The food in Croatia was consistently good. We all ate well, and before you ask, no we did not eat at a single Indian restaurant. All meals were Croatian, no pizzas, no burgers or KFC.
I believe that Croatia is pretty unique in as much as its food is concerned. What is on offer is fairly diverse. Croatian food has been influenced by many factors. As I have written in the previous post, Croatia has a long coastline. Hence, they are blessed with fish, plenty of it. The proximity to Italy has influenced the food in as much as pasta as well as Risotto is regarded as local food. Being a Catholic country, pigs are reared, pork is eaten and you have some good charcuterie. Truffles grow locally, of course not of the same quality as the Truffles from Alba, but good nonetheless. There is plenty of local cheese, a lot of the cheese being made with sheep milk. For some reason, we all found that potato was of very high quality and the Croats know how to cook it. Breakfast had some excellent sautéed potato, with our meals we got really good roast potato. We ate a lot of Swiss Chard [this is a lot like Spinach].
Wines were plentiful, of all types, price points and drinkability. Beer was good, and served cold. I drank plenty of good locally brewed draft beer. We all drank excellent wines, always expertly chosen by Le Grand Fromage Tax Lawyer. Maraschino is a liqueur that originated in Zadar. The Luxardo family, which still owns the business, has the largest Cherry orchard in Europe. Maraschino is a clear, slightly sweet liqueur with approximately 30% alcohol. Pleasant to drink. Please do not get all sentimental and buy a bottle to get back home. I assure you that the bottle will lie at the back of your bar, lonely and forgotten, only to be pulled out by you when you are half drunk with 5 guests at home desperately trying to down a few more nightcaps. You will of course blame the hangover on that shot of Maraschino, not the copious amount of other stuff you had drunk thru the evening!
Croatia has a largely Mediterranean climate. Italy is close by as is Greece. Olive Oil is big in Croatia. The cute boutique shops all sell Olive Oil, in cute bottles. Supermarkets have loads of Olive Oil. Restaurants took pride in placing sometimes 3 bottles of Olive Oil on the table for you to dip your bread. At times the restaurants were so proud of the oils they served that they also placed a little tent on the table with a description of the provenance of the oil and its tasting notes. Most restaurants charged between 15 and 20 Kuna [the Croatian Currency. 1 Kuna is about Rs 10 or .15 USD] per head for bread and oil. We happily paid it. This cover charge is similar to “Coperto” that you are charged in Italy.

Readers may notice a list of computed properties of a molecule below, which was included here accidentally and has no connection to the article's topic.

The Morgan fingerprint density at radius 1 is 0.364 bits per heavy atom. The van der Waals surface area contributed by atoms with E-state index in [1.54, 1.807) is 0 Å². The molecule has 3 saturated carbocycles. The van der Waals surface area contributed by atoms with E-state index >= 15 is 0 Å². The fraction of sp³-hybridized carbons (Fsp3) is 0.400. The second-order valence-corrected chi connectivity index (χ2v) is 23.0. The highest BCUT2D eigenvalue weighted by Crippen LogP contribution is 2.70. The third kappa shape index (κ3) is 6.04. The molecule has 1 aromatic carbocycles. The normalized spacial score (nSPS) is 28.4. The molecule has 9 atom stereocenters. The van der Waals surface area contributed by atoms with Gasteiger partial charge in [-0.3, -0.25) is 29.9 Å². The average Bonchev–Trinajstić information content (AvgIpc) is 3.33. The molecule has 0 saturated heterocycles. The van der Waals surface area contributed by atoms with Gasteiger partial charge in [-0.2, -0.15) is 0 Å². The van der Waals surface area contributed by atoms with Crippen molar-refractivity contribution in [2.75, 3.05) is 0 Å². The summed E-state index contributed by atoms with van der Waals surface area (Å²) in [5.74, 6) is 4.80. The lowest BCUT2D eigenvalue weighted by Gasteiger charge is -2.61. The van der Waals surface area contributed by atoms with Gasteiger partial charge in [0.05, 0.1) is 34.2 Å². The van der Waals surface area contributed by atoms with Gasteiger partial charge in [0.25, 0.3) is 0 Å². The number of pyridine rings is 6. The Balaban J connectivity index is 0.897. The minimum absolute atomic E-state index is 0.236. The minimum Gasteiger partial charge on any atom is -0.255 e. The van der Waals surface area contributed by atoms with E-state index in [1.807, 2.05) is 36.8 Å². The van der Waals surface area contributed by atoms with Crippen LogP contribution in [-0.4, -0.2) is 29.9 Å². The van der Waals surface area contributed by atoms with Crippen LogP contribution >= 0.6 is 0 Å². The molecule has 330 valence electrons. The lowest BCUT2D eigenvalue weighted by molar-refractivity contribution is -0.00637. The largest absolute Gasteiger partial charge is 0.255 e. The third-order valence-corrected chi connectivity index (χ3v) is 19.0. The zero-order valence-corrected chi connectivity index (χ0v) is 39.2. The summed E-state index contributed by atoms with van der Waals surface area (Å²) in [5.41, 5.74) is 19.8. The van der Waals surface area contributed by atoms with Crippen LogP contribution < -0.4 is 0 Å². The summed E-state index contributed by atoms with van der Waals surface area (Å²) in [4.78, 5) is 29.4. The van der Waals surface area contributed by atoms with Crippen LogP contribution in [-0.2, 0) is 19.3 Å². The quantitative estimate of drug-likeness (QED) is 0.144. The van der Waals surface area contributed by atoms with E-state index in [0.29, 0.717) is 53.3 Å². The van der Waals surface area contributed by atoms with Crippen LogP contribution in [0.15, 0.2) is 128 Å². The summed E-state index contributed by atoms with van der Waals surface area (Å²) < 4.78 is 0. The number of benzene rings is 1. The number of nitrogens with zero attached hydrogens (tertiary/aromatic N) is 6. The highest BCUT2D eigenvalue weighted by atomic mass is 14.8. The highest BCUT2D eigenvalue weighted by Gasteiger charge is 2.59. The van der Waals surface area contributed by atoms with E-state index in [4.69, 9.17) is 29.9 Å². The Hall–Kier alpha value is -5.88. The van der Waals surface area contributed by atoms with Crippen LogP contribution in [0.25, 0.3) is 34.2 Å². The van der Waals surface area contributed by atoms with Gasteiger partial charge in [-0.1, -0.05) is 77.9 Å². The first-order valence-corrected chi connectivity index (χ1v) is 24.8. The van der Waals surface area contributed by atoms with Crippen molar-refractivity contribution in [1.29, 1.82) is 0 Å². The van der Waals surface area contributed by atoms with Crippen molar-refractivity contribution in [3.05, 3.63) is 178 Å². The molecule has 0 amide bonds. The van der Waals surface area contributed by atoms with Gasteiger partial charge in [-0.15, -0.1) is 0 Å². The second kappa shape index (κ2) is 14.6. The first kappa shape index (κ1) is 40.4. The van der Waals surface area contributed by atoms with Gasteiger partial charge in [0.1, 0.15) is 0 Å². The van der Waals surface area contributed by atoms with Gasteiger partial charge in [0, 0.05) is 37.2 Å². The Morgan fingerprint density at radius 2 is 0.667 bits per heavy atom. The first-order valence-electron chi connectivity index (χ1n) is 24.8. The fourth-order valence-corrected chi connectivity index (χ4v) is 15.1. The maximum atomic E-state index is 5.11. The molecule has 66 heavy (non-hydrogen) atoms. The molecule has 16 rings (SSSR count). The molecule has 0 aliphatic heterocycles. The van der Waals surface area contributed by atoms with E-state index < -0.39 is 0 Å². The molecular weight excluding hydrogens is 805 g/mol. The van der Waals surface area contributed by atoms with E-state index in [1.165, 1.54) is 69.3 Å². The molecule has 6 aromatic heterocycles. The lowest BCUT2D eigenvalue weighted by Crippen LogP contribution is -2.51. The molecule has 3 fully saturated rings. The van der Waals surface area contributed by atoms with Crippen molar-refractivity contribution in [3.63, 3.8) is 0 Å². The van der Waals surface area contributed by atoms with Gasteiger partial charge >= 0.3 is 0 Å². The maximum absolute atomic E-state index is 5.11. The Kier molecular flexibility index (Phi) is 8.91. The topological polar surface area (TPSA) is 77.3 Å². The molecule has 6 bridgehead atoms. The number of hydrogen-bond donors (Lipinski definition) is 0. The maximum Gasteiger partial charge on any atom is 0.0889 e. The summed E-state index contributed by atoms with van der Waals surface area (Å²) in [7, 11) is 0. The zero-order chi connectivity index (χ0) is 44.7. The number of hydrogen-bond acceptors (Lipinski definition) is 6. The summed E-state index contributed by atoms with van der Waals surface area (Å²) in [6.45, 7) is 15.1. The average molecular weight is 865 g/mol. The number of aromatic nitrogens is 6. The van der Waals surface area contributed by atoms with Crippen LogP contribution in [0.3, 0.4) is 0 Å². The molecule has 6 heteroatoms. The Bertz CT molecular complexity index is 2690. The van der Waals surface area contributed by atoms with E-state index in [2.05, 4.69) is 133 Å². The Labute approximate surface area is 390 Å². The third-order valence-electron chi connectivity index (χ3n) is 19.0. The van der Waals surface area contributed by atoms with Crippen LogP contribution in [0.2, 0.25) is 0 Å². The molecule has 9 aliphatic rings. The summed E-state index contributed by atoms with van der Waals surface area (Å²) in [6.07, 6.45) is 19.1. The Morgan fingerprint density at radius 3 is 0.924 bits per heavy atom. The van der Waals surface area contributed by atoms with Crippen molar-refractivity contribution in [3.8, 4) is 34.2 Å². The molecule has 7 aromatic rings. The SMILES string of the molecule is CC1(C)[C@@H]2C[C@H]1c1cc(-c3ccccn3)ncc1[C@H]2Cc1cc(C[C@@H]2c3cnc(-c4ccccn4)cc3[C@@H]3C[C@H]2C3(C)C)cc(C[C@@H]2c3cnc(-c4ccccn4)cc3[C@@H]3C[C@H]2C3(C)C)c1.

We often started with a platter of Charcuterie and Cheese. Both were of good quality and easily held their own against their more famous Italian Salami and French Saucisson. At the farmers market in Ljubljana we bought some wonderful smoked dried Sausage redolent with Paprika. We have been enjoying slices of this at Cocktail hour at home as well as putting slices in a toasted Cheese Sandwich and in a Frittata.
We all ate a lot of fish. I have not eaten as much fish in a few days as I did in Croatia. The fish was always cooked simply and well. Quite often it was a single large Sea Bass baked in Salt, brought to the table, the salt casing removed, the skin coming off with the salt and then the fish expertly filleted. Then you poured on the glorious Olive Oil, a dash of Lemon and the humble Sea Bass was transformed. Swiss Chard and some Potato of accompany. Healthy tasty and light. Also, what we often ordered was a Sea Food Platter where you were served Prawns grilled, often Octopus also Grilled, possibly Scallops and some fish.
Pasta with Lobster or Prawns was excellent as was Pasta with Truffle and local Mushrooms. A Croatian speciality was Squid Ink Risotto, top class with the briny slightly fishy Squid ink providing flavour and, of course, colour to the Risotto.
The cuisine was simple on the whole. There were no elaborate sauces, no foams and molecular gastronomy. The food was simply cooked using top notch ingredients, much like Italian food. There was a lot of pride when the fish was displayed to us. Portions were generous and the food relatively cheap. Do remember that we were eating fish, probably the most expensive protein.